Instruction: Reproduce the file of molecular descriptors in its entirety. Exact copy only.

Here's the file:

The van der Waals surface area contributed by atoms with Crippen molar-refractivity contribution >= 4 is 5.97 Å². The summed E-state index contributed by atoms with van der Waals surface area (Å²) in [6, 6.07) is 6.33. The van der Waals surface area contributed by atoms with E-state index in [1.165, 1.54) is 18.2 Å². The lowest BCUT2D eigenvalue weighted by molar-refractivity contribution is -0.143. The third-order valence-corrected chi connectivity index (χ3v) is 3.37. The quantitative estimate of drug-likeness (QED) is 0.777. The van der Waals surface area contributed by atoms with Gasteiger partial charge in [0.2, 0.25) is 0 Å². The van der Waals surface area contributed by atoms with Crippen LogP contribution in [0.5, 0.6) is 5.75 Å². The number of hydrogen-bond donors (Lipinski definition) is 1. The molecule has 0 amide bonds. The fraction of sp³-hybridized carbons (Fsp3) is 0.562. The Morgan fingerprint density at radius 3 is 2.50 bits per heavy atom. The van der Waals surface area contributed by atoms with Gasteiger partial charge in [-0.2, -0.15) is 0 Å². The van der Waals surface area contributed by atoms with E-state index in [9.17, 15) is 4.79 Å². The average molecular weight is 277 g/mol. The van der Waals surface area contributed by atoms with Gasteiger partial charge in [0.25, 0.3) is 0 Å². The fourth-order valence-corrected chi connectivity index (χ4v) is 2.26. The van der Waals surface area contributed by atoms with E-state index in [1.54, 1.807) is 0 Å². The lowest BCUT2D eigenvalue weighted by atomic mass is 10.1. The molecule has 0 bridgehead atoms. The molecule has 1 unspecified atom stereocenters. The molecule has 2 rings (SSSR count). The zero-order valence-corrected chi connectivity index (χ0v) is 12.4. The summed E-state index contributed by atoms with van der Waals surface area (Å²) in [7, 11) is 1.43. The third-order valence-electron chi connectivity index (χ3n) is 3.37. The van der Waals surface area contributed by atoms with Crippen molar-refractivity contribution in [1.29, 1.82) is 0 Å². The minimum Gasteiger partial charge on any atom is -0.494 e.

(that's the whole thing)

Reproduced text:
The van der Waals surface area contributed by atoms with Crippen molar-refractivity contribution >= 4 is 5.97 Å². The summed E-state index contributed by atoms with van der Waals surface area (Å²) in [6, 6.07) is 6.33. The van der Waals surface area contributed by atoms with E-state index in [1.165, 1.54) is 18.2 Å². The lowest BCUT2D eigenvalue weighted by molar-refractivity contribution is -0.143. The third-order valence-corrected chi connectivity index (χ3v) is 3.37. The quantitative estimate of drug-likeness (QED) is 0.777. The van der Waals surface area contributed by atoms with Gasteiger partial charge in [0.2, 0.25) is 0 Å². The van der Waals surface area contributed by atoms with Crippen LogP contribution in [0.5, 0.6) is 5.75 Å². The number of hydrogen-bond donors (Lipinski definition) is 1. The molecule has 0 amide bonds. The fraction of sp³-hybridized carbons (Fsp3) is 0.562. The Morgan fingerprint density at radius 3 is 2.50 bits per heavy atom. The van der Waals surface area contributed by atoms with Gasteiger partial charge in [-0.2, -0.15) is 0 Å². The van der Waals surface area contributed by atoms with E-state index in [9.17, 15) is 4.79 Å². The average molecular weight is 277 g/mol. The van der Waals surface area contributed by atoms with Gasteiger partial charge in [0.25, 0.3) is 0 Å². The fourth-order valence-corrected chi connectivity index (χ4v) is 2.26. The van der Waals surface area contributed by atoms with E-state index in [1.54, 1.807) is 0 Å². The lowest BCUT2D eigenvalue weighted by atomic mass is 10.1. The molecule has 0 bridgehead atoms. The molecule has 1 unspecified atom stereocenters. The molecule has 2 rings (SSSR count). The zero-order valence-corrected chi connectivity index (χ0v) is 12.4. The summed E-state index contributed by atoms with van der Waals surface area (Å²) in [7, 11) is 1.43. The third-order valence-electron chi connectivity index (χ3n) is 3.37. The van der Waals surface area contributed by atoms with Crippen molar-refractivity contribution in [1.29, 1.82) is 0 Å². The minimum Gasteiger partial charge on any atom is -0.494 e.